Still, digital learning cannot be for job seekers alone. If educators wait for students to finish school before introducing them to online learning, it may be too late to turn them into critical thinkers, said Naveed Malik, Rector of the Pakistan Virtual University.

MOOCs are not the only game in town. An international panel discussed MIT Blossoms, a program that creates math- and science-based videos aimed at high-school students. The program seeks to link concepts students have learned from textbooks to their everyday lives. Teachers from Saudi Arabia, Jordan and Lebanon were among those who have created science-based videos rooted in their own cultures.

Some advocates of educational technology underscored the fact that connectivity is not a prerequisite for digital learning. Before the Internet became popular, people who bought computers accessed information from diskettes and CD-ROMs. So why should schools or universities worry about getting and paying for sometimes-expensive Internet access to download an old video or textbook, especially when that content is meant to be distributed freely?

Information does not have to be fetched from the Internet, said Cliff Missen, director of the WiderNet Project, which is based at the University of North Carolina at Chapel Hill but seeks to provide low-cost, high-impact technology to developing countries.  Preloading tablets, laptops, and computers sold in emerging markets with educational resources is one solution. The trick, he said, is for good librarians to develop the most useful collections for end users by working with educators to add and organize locally relevant content.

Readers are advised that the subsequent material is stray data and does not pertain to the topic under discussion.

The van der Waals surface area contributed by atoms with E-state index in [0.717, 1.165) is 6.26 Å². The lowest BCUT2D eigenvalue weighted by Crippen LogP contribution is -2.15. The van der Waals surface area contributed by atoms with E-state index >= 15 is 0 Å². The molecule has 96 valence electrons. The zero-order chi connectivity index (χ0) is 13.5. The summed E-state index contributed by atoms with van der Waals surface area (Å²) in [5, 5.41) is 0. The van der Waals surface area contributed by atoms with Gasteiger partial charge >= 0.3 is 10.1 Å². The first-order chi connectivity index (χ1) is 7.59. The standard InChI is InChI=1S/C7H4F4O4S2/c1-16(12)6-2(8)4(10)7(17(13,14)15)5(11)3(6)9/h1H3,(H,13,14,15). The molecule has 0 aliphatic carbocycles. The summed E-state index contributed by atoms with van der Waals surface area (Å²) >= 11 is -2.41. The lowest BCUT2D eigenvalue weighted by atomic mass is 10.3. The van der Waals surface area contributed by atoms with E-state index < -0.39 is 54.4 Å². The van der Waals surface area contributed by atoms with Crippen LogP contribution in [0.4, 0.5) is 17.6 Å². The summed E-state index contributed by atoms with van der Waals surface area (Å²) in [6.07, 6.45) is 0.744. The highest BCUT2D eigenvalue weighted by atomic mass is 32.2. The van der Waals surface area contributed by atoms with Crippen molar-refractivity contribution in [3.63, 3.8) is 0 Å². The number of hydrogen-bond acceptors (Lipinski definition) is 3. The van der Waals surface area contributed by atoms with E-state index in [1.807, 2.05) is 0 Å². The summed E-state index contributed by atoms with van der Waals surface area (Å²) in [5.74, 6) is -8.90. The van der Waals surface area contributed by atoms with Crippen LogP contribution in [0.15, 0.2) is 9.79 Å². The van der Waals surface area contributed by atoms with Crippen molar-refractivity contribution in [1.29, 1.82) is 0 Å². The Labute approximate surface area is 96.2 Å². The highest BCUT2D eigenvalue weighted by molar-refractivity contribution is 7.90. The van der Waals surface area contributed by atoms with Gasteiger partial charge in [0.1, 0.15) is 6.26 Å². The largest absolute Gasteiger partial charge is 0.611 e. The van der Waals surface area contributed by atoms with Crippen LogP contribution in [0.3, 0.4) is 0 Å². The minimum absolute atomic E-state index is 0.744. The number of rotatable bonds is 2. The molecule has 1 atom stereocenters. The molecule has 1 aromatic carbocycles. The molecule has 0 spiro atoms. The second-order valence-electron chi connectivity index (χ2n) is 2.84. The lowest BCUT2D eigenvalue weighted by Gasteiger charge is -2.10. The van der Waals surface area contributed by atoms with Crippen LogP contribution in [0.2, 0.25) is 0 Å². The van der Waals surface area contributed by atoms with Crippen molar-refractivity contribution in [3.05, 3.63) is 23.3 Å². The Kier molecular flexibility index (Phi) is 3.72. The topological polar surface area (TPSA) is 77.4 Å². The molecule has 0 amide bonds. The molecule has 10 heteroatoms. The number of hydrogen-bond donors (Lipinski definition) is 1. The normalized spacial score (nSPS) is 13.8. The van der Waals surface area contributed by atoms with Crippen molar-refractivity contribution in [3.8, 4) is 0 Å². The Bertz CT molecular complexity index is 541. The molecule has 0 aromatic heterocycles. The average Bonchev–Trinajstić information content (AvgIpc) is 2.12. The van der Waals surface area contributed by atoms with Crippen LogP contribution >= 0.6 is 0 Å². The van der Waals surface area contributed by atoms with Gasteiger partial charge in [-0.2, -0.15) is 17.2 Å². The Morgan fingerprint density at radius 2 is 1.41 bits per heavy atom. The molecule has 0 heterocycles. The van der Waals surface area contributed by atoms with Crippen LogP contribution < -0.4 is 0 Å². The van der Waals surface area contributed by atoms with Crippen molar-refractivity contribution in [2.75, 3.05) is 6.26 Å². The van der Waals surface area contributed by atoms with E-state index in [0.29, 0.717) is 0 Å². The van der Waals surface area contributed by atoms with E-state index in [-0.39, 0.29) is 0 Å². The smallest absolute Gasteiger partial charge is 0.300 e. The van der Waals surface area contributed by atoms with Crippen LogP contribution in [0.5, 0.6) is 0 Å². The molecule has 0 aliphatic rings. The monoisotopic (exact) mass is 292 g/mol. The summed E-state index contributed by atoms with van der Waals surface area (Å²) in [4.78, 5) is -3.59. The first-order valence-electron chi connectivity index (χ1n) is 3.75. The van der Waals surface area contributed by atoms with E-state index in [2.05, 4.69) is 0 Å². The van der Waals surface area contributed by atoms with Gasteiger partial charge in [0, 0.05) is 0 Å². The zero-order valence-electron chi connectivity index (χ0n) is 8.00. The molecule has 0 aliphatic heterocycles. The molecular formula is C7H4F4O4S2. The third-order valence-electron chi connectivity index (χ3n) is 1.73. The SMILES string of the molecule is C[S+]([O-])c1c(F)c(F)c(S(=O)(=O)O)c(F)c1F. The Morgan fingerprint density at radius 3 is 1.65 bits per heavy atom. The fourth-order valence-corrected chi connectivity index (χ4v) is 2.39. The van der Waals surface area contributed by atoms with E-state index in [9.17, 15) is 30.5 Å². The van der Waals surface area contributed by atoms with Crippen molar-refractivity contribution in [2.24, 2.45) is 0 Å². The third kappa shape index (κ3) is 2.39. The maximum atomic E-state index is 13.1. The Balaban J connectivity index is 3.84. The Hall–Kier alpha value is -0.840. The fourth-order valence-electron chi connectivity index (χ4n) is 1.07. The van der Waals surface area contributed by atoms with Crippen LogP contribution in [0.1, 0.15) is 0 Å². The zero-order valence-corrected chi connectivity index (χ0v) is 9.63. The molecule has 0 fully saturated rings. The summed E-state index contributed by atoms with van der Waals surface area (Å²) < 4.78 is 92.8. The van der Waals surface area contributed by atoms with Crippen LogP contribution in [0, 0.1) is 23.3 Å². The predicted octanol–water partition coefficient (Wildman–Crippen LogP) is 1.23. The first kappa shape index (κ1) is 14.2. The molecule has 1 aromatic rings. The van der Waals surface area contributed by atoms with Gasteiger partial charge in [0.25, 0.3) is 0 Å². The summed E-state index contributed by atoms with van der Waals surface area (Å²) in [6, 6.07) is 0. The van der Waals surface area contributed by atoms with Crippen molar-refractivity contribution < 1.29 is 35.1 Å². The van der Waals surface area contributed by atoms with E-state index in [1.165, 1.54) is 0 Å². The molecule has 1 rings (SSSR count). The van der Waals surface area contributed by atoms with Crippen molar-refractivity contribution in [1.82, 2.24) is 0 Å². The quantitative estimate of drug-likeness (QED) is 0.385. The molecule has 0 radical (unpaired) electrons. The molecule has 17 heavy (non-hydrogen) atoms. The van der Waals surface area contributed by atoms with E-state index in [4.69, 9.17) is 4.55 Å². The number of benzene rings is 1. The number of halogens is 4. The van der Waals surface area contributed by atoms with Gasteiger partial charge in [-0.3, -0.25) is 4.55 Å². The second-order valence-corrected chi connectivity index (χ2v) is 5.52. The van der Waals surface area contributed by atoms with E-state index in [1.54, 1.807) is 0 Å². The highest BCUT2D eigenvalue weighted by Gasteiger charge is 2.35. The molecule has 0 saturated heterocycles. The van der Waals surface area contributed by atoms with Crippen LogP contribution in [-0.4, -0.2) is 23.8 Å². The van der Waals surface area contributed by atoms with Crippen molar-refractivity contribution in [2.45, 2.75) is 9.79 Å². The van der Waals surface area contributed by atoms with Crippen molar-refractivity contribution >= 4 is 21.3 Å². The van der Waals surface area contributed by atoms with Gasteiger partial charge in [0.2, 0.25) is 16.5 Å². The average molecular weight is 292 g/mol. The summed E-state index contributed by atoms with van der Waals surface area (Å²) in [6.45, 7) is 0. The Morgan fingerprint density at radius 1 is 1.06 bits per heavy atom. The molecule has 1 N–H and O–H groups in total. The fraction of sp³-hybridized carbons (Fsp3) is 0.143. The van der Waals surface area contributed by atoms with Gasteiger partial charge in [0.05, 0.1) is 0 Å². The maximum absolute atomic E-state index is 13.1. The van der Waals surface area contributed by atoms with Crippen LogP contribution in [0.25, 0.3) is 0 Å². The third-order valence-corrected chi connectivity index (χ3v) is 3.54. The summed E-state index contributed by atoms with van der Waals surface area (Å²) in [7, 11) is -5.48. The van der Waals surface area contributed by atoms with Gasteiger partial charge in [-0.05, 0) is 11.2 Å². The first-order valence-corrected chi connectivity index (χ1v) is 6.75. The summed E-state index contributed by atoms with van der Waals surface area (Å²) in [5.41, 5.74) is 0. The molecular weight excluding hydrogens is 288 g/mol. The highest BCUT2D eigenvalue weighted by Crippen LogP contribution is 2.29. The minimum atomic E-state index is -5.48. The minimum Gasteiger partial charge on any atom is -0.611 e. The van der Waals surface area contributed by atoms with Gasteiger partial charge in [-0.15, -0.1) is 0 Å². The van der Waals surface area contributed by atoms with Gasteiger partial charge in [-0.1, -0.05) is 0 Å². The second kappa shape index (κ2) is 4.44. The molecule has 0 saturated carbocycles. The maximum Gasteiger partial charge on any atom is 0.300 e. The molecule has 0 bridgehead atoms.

Change doesn’t happen overnight, even when governments invest in all the latest digital-learning tools. In Uruguay, the One Laptop Per Child project gave even children without economic privileges access to computers and the Internet, said Cristobal Cobo, director of the Center for Research of Ceibal Foundation, which conducts research on educational technology. From the start, he said, the focus wasn’t just on hardware or software but on training teachers, changing practices, and transforming the way people teach and learn.

Researchers from India, who were part of the Connected Learning Initiative CLIx, spoke of their project to determine if high schools in rural and semi-urban areas are ready for digital learning. The researchers are asking if there is adequate infrastructure, and “buy-in,” for innovative learning. If the answer is no, experience tells them interventions will be necessary before rolling out such projects on a large scale.

Meanwhile, connectivity is improving in the Arab world. In his presentation, Nafez Dakkak, the founding director of Edraak.org, an online edX portal for Arabic speakers and an online education provider in its own right, said that nine out of ten young people in the region believe that access to the Internet can help them realize their aspirations for employment and education. There are 135 million Arabic-speaking Internet users, a number that is growing at 20 percent annually, he said.

As the digital divide closes and more young people get Internet access, the question remains whether these changes will help young Arabs get affordable access to quality education.